Rushing News

Since the often times inaccurate online media is where most of our news comes from, we need to be cautious consumers of the media


cartoon by Sristi Palimar

As a student journalist, I have been taught the importance of accuracy and integrity in producing news. Professional journalists, too, have the responsibility to make sure their news coverage is factual. Online media often prioritizes getting the news out fast rather than getting it correct. Even though the online news is faster than the traditional newspapers, its lack of concern for accuracy makes news more difficult for readers to trust, forcing us to be skeptical of the news they produce.

Consumers of news like you and me find it very easy to read the recent news on our phones through notifications. As society has become more reliant on quick online news, the news-writing process has become increasingly rushed, sacrificing quality for speed.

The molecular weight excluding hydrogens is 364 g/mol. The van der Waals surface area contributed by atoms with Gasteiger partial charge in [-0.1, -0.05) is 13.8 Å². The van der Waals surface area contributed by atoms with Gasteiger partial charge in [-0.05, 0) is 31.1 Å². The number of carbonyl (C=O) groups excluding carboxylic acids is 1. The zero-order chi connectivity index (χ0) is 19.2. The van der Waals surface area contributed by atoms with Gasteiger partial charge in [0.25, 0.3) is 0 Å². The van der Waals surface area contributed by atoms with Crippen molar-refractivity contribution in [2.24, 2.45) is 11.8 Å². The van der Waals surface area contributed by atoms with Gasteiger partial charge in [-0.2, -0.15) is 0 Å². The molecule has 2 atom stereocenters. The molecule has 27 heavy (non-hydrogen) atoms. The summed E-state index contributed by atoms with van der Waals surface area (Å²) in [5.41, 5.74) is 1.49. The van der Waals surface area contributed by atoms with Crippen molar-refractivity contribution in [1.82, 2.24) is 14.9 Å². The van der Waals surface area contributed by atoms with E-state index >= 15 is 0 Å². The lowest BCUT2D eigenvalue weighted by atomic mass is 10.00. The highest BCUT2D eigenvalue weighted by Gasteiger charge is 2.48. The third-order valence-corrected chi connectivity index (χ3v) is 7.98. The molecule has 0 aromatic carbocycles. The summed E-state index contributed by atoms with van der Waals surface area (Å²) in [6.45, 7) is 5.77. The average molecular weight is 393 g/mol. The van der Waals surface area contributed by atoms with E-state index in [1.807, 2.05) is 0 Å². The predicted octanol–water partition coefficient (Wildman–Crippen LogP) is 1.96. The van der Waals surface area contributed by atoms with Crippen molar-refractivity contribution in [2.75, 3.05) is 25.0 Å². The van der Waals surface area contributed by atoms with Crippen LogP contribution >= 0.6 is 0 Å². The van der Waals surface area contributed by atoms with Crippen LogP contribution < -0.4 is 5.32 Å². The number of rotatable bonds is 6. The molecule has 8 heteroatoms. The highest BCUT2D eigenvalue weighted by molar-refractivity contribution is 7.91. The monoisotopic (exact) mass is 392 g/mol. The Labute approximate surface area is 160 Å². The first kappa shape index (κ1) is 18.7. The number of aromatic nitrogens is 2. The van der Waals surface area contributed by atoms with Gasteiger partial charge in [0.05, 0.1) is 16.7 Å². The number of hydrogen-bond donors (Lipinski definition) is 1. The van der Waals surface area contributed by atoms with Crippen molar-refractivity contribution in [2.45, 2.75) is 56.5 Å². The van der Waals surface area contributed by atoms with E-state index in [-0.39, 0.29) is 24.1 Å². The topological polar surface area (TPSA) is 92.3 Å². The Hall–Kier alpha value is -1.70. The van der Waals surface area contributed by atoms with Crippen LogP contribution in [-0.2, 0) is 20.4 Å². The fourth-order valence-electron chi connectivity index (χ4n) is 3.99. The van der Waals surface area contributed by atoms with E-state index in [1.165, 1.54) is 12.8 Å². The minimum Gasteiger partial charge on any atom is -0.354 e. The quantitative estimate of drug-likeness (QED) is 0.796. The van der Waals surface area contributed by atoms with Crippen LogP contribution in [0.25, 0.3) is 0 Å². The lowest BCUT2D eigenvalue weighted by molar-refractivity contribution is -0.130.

“The digital space is largely controlled by Google and Facebook,” Orange County Register Executive Editor Frank Pine said. “It is more difficult for readers to determine what is trustworthy and what is not.”

The good thing about traditional print news, which was the primary form of journalism before the internet, is that there are rules and expectations for how to produce news, resulting in fewer errors. Without the pressure for instant updates via social media and websites, journalists who produce the news are better held accountable for fairness and accuracy.

“It is always better to be right and late than to be first and wrong,” Pine said. “Getting it right is much more important than getting it first.”

An article came out in January that said a few high school boys were harassing a Native
American named Nathan Phillips and chanting “build the wall” at a pro-life march. It was later revealed that the high school boys were just standing silently in front of Phillips. The media’s original articles were unacceptable because these teenage boys were negatively put in the spotlight, subjecting them to anger and death threats. When news is falsely published online for the sake of speedy reporting, it blinds society to the truth, and prevents people from knowing what’s right and what’s wrong.

Since there is more inaccurate news with the online media, we need to become extra cautious when reading the news. If we are not cautious consumers of media, we can become ill-informed. This is why we should analyze the news we read to better discern reliable and unreliable news. Being wary of unreliable news can make a huge difference in how well-informed we really are.